What role does climate risk play in today’s inflation environment? What forms of future climate shocks are likely to limit the impact of traditional monetary policy tools?
PROFESSOR OF FINANCE & FORMER MONETARY POLICY ADVISOR TO GOVERNOR, RESERVE BANK OF NEW ZEALAND
Business surveys show firms are (or expect to) experiencing higher costs due to climate risk via raw material input, regulatory, general operating, technology/R&D, capital, and variation in product demand-related costs. While stimulatory policy and COVID supply constraints appear to be the main factors behind present inflationary pressures in major economies, the slow burn of increasing climate regulation and business factoring in the costs suggests inflation expectations may become unanchored over the next few years. Potential policy mistakes: monetary policy decision-making will be complex because of the difficulty in determining whether climate risks lead to second-round inflation effects in addition to climate-related high volatility in macroeconomic cycles.
FORMER SENIOR DIRECTOR FOR SUSTAINABLE DEVELOPMENT & CLIMATE, WORLD BANK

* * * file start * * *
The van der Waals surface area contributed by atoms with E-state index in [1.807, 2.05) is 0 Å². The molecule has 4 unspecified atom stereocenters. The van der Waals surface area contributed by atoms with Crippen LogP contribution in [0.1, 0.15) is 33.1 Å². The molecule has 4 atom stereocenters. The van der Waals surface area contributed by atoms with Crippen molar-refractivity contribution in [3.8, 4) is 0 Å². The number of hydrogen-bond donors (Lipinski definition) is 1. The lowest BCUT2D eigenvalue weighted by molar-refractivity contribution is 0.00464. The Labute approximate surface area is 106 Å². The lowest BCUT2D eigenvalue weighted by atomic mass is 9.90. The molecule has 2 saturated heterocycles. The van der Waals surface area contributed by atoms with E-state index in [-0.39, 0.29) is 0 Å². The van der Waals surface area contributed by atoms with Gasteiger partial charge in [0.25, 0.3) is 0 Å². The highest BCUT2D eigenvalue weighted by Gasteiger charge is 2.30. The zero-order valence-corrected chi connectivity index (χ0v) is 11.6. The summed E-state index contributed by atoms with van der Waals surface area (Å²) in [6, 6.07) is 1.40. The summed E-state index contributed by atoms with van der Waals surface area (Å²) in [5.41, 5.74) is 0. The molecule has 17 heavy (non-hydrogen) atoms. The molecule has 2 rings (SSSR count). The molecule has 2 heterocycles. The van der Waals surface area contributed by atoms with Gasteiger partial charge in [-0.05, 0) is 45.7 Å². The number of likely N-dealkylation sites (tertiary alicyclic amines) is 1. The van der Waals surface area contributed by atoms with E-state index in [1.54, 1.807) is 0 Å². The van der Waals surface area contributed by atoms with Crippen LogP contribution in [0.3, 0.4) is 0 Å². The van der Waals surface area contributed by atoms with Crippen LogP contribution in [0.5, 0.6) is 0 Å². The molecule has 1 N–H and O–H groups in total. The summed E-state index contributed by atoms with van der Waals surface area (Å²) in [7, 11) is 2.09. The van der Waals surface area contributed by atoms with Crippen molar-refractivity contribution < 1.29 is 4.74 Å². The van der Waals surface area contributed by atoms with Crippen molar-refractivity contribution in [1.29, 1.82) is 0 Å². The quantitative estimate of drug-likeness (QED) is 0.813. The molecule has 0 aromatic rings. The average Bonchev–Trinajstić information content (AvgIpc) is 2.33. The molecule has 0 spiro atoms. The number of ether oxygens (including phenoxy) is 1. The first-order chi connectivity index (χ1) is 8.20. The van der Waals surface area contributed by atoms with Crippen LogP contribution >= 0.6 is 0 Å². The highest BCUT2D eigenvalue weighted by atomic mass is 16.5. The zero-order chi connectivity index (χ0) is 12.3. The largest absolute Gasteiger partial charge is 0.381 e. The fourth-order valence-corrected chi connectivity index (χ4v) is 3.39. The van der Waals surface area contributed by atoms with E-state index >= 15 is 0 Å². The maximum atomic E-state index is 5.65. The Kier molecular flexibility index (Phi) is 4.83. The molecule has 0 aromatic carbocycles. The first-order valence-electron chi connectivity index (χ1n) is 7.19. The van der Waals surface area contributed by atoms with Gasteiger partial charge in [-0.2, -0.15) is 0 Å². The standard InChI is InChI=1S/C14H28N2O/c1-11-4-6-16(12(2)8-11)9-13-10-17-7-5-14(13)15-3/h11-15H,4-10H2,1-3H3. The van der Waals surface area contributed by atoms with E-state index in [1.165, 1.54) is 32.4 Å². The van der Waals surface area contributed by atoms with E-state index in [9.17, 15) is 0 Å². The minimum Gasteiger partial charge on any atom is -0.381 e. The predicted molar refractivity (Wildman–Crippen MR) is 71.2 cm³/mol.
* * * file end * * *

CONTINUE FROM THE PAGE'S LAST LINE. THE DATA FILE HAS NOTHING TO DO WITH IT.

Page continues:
Climate shocks (especially high-intensity droughts) play a major role in food price crises. If a major series of droughts were to happen in 2022/2023, the inflation pressure on food prices (which is already high due to the Ukraine war) will skyrocket. Other climate shocks related to logistical value chains (especially along critical points such as the Panama or Suez canal) would add to the pressure. Traditional monetary policy tools are not as targeted as they could be to deal with climate shocks. A more targeted financial and monetary architecture (combining individual and state insurance, catastrophic bonds, reserve funds, etc.) and an open trade policy for food after climate shocks would be more appropriate.
FORMER ADVISOR TO EXECUTIVE BOARD OF GOVERNORS, CENTRAL BANK OF ARGENTINA
The implications of climate change for monetary policy have been less studied than its implications for financial stability and central bank supervision. Climate shocks could come in the form of supply shortages, extreme weather conditions, or natural catastrophes. Responses can be reactive (passive, such as balance sheet issues) or proactive (helping the transition to a low- carbon economy). It is difficult to identify whether climate shocks would be transitory or permanent, presenting a major challenge for monetary policy tools to address climate correctly. It can be said that countries pursuing interest rate-targeting regimes will face the greatest challenges in terms of monetary policy response, because they are required to scrutinize within the design of this particular framework, decide which definition of inflation and what type of index to use, and how to calibrate communication to the public.